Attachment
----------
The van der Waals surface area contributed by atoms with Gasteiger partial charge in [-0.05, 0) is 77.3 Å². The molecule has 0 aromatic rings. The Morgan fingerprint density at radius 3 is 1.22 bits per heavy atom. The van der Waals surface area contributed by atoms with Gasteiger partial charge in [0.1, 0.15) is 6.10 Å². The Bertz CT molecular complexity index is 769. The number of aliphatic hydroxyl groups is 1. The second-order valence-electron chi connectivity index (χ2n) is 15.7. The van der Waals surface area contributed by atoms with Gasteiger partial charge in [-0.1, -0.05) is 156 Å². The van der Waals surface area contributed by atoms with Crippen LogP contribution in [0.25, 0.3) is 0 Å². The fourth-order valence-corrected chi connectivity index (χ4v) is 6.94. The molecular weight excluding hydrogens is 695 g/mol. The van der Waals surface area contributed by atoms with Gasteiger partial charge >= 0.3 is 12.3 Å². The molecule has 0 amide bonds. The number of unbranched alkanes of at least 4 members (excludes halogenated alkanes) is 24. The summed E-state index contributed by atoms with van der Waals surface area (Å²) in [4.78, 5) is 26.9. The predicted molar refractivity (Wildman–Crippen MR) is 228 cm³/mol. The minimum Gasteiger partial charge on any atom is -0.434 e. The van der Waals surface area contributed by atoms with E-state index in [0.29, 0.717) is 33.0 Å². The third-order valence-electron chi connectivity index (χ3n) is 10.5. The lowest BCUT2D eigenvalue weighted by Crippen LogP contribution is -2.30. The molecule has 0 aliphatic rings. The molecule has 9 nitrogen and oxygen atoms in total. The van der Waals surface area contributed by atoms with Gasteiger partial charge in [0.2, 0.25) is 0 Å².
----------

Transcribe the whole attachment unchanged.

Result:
The van der Waals surface area contributed by atoms with Gasteiger partial charge in [-0.05, 0) is 77.3 Å². The molecule has 0 aromatic rings. The Morgan fingerprint density at radius 3 is 1.22 bits per heavy atom. The van der Waals surface area contributed by atoms with Gasteiger partial charge in [0.1, 0.15) is 6.10 Å². The Bertz CT molecular complexity index is 769. The number of aliphatic hydroxyl groups is 1. The second-order valence-electron chi connectivity index (χ2n) is 15.7. The van der Waals surface area contributed by atoms with Gasteiger partial charge in [-0.1, -0.05) is 156 Å². The van der Waals surface area contributed by atoms with Crippen LogP contribution in [0.25, 0.3) is 0 Å². The fourth-order valence-corrected chi connectivity index (χ4v) is 6.94. The molecular weight excluding hydrogens is 695 g/mol. The van der Waals surface area contributed by atoms with Gasteiger partial charge >= 0.3 is 12.3 Å². The molecule has 0 amide bonds. The number of unbranched alkanes of at least 4 members (excludes halogenated alkanes) is 24. The summed E-state index contributed by atoms with van der Waals surface area (Å²) in [4.78, 5) is 26.9. The predicted molar refractivity (Wildman–Crippen MR) is 228 cm³/mol. The minimum Gasteiger partial charge on any atom is -0.434 e. The van der Waals surface area contributed by atoms with E-state index in [0.29, 0.717) is 33.0 Å². The third-order valence-electron chi connectivity index (χ3n) is 10.5. The lowest BCUT2D eigenvalue weighted by Crippen LogP contribution is -2.30. The molecule has 0 aliphatic rings. The molecule has 9 nitrogen and oxygen atoms in total. The van der Waals surface area contributed by atoms with Gasteiger partial charge in [0.2, 0.25) is 0 Å².